The CX-60 range showcases a brand new design language, updated interior designs and clever new features, as well as a brand new range of hybrid-only powertrains which is headlined by a plug-in hybrid (PHEV) range-topper.
The CX-60 sits above the sales-conquering CX-5 within Mazda’s lineup, positioned as a more premium and modern offering, though these updates have come at a price premium over the CX-5.
Just how good is the all-new Mazda CX-60? Let’s take a closer look to find out.
Starting Price: $59,800
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Mazda CX-60 (G40E EVOLVE HYBRID) Specifications
|Variant||G40E EVOLVE HYBRID|
|Fuel type||UNLEADED PETROL/ELECTRIC|
|Transmission||8 SP AUTOMATIC|
|Engine configuration||DUAL OVERHEAD CAM / 24 valves|
|Engine RPM||5000 / 2000|
|Fuel tank size||58.0|
|Fuel usage specs||0.0 / 0|
|ANCAP security rating||Unrated|
For more details and other variants, check Mazda CX-60 car page.
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How Much Does It Cost?
The Mazda CX-60 lineup kicks off from $59,800 for the entry-level CX-60 Evolve I6 Petrol, while the Evolve I6 Diesel is priced at $61,800 and the Evolve with Mazda’s plug-in hybrid (PHEV) engine is priced at $74,154.
Stepping up to Mazda’s CX-60 GT brings the price up to $67,800 for the petrol and up to $69,800 for the diesel, and up to $80,492 for the CX-60 GT PHEV.
Finally, Mazda’s range-topping CX-60 Azami variants are priced at $74,154 and $75,00 for the petrol and diesel, respectively, while the range-topping CX-60 Azami PHEV is priced at $87,252.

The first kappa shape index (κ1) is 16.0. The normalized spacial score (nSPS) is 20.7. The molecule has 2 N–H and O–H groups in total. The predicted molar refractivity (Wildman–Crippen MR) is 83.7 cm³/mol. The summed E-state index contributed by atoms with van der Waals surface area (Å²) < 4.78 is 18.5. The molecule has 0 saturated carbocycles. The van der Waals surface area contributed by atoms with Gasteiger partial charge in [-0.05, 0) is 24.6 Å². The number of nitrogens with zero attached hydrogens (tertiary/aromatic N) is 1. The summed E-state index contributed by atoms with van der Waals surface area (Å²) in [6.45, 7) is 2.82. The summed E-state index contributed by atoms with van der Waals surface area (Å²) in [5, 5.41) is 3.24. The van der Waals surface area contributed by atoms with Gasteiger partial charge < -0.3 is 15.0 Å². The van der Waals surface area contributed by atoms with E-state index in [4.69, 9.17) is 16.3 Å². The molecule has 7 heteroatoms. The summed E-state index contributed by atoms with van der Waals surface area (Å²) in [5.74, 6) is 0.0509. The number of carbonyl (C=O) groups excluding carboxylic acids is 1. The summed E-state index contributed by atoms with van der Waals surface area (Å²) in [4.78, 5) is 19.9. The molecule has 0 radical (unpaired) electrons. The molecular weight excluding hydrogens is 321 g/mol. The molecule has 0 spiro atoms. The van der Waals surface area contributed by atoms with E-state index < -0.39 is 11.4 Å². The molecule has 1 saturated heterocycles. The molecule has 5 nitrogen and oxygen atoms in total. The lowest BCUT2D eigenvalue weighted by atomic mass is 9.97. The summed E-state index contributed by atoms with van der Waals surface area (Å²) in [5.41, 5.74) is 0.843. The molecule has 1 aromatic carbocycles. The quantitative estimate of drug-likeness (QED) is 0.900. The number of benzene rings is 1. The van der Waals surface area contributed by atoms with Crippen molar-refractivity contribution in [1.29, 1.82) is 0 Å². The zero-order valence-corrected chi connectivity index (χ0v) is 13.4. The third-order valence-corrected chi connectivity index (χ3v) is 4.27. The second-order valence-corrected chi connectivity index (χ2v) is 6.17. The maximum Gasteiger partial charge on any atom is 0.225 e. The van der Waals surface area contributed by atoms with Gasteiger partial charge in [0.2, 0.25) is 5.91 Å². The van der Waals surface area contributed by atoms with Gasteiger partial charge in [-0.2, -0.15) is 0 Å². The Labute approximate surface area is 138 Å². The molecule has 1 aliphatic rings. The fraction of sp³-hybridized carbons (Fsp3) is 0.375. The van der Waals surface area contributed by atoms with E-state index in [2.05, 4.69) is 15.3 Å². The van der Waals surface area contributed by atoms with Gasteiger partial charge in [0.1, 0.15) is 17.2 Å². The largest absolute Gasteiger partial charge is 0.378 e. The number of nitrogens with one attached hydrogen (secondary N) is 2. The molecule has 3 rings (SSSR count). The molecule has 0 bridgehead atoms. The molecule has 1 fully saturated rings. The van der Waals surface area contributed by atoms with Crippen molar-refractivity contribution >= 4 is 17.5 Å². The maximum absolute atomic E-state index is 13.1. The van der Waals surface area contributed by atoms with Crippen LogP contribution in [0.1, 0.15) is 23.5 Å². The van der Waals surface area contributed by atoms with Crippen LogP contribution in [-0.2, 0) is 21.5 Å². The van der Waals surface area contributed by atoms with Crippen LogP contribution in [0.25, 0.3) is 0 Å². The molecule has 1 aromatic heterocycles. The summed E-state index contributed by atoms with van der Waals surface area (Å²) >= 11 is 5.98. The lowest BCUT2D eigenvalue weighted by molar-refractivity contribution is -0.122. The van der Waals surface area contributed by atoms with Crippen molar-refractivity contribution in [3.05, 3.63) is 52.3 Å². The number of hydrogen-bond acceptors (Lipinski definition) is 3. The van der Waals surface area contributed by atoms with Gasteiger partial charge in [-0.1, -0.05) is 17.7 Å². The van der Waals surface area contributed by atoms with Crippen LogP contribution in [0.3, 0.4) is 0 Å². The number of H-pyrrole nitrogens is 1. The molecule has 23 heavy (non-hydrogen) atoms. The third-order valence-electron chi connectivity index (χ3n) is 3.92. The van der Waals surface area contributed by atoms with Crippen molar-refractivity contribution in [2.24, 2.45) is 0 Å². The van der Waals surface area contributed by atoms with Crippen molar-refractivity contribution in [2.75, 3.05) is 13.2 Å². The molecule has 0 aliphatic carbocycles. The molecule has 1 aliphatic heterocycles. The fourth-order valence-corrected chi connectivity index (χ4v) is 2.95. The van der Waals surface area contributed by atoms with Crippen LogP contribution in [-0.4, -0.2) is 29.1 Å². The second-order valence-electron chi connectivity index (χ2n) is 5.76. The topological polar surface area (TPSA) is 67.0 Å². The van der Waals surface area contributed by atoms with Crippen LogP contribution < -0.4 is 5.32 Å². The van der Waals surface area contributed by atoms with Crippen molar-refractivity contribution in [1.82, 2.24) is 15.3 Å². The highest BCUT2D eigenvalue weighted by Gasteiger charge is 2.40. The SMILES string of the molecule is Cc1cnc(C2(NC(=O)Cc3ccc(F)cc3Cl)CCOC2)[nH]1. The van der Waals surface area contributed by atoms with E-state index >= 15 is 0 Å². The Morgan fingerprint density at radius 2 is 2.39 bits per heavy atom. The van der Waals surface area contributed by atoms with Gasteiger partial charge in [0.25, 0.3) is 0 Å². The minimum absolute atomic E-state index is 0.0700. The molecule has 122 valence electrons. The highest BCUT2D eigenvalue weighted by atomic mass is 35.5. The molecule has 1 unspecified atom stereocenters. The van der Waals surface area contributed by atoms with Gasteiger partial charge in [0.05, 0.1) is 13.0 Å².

Keep in mind that these prices are subject to change and do not include on-road costs.
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What Features Does the Mazda CX-60 Have?
Mazda’s entry-level CX-60 Evolve comes riding on a set of 18-inch alloys, and receives LED headlights, keyless entry & start, dual-zone climate control, adaptive cruise control, a rear-view camera with front and rear parking sensors, powered boot lift, black cloth upholstery with a leather-wrapped steering wheel and gear lever, head-up display, wireless smartphone charging, 10.25-inch infotainment system with Apple CarPlay & Android Auto and an eight-speaker sound system; the Evolve PHEV picks up a 12.3-inch digital instrument cluster over the standard 7.0-inch unit.
Stepping up to the CX-60 GT adds a set of 20-inch alloys, updated LED headlights, rear combination LED lights, a black honeycomb grille, hands-free boot lift, a panoramic sunroof, black leather upholstery with a heated steering wheel, heated front and rear seats, upgraded 12.3-inch infotainment system and a 12.3-inch digital instrument cluster, as well as an upgraded 12-speaker Bose sound system.
Finally, Mazda’s range-topping CX-60 Azami range bundles in a set of 20-inch machined alloys, adaptive LED headlights, body-coloured mirrors, black Nappa leather upholstery, a surround-view camera, LED ambient lighting, frameless rear-view mirror, front cross-traffic alerts and an upgraded cruising and traffic support safety suite.
Keyless entry & start
Adaptive cruise control
Powered boot lift
Cloth upholstery with leather-wrapped steering wheel and gear lever
10.25-inch infotainment system with Apple CarPlay & Android Auto
20-inch alloys (GT)
Panoramic Sunroof (GT)
Leather upholstery with heated front and rear seats (GT)
12.3-inch infotainment system & digital instrument cluster (GT)
20-inch alloys (Azami)
Nappa leather upholstery with LED ambient lighting (Azami)
Surround-view camera (Azami)
Mazda CX-60 Colours